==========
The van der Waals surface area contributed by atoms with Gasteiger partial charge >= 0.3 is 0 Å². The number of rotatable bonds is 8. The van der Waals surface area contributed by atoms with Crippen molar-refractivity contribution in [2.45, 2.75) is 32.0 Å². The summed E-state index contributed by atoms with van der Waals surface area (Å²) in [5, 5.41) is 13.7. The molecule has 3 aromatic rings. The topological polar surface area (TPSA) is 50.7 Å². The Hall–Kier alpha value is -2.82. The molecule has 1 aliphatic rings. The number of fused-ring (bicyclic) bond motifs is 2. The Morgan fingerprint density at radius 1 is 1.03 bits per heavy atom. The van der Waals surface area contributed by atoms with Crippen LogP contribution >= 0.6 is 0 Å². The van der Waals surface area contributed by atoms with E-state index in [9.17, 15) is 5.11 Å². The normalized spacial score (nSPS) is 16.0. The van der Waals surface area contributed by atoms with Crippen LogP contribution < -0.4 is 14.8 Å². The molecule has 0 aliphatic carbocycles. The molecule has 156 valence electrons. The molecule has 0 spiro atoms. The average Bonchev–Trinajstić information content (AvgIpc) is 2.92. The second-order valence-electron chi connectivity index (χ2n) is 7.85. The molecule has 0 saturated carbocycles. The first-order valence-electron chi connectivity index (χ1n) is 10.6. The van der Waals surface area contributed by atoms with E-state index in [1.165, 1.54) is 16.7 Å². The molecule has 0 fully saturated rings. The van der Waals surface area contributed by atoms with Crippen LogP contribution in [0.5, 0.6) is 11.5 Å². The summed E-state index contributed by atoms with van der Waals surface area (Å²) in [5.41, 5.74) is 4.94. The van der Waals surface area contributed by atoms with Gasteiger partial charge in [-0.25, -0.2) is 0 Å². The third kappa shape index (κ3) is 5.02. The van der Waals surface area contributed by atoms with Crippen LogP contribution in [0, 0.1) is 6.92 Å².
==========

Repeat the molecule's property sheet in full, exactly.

The van der Waals surface area contributed by atoms with Gasteiger partial charge >= 0.3 is 0 Å². The number of rotatable bonds is 8. The van der Waals surface area contributed by atoms with Crippen molar-refractivity contribution in [2.45, 2.75) is 32.0 Å². The summed E-state index contributed by atoms with van der Waals surface area (Å²) in [5, 5.41) is 13.7. The molecule has 3 aromatic rings. The topological polar surface area (TPSA) is 50.7 Å². The Hall–Kier alpha value is -2.82. The molecule has 1 aliphatic rings. The number of fused-ring (bicyclic) bond motifs is 2. The Morgan fingerprint density at radius 1 is 1.03 bits per heavy atom. The van der Waals surface area contributed by atoms with Crippen LogP contribution >= 0.6 is 0 Å². The van der Waals surface area contributed by atoms with E-state index in [9.17, 15) is 5.11 Å². The normalized spacial score (nSPS) is 16.0. The van der Waals surface area contributed by atoms with Crippen LogP contribution < -0.4 is 14.8 Å². The molecule has 0 aliphatic carbocycles. The molecule has 156 valence electrons. The molecule has 0 spiro atoms. The average Bonchev–Trinajstić information content (AvgIpc) is 2.92. The second-order valence-electron chi connectivity index (χ2n) is 7.85. The molecule has 0 saturated carbocycles. The first-order valence-electron chi connectivity index (χ1n) is 10.6. The van der Waals surface area contributed by atoms with E-state index in [1.165, 1.54) is 16.7 Å². The molecule has 0 fully saturated rings. The van der Waals surface area contributed by atoms with Crippen LogP contribution in [0.5, 0.6) is 11.5 Å². The summed E-state index contributed by atoms with van der Waals surface area (Å²) in [5.41, 5.74) is 4.94. The van der Waals surface area contributed by atoms with Gasteiger partial charge in [-0.25, -0.2) is 0 Å². The third kappa shape index (κ3) is 5.02. The van der Waals surface area contributed by atoms with Crippen LogP contribution in [0, 0.1) is 6.92 Å².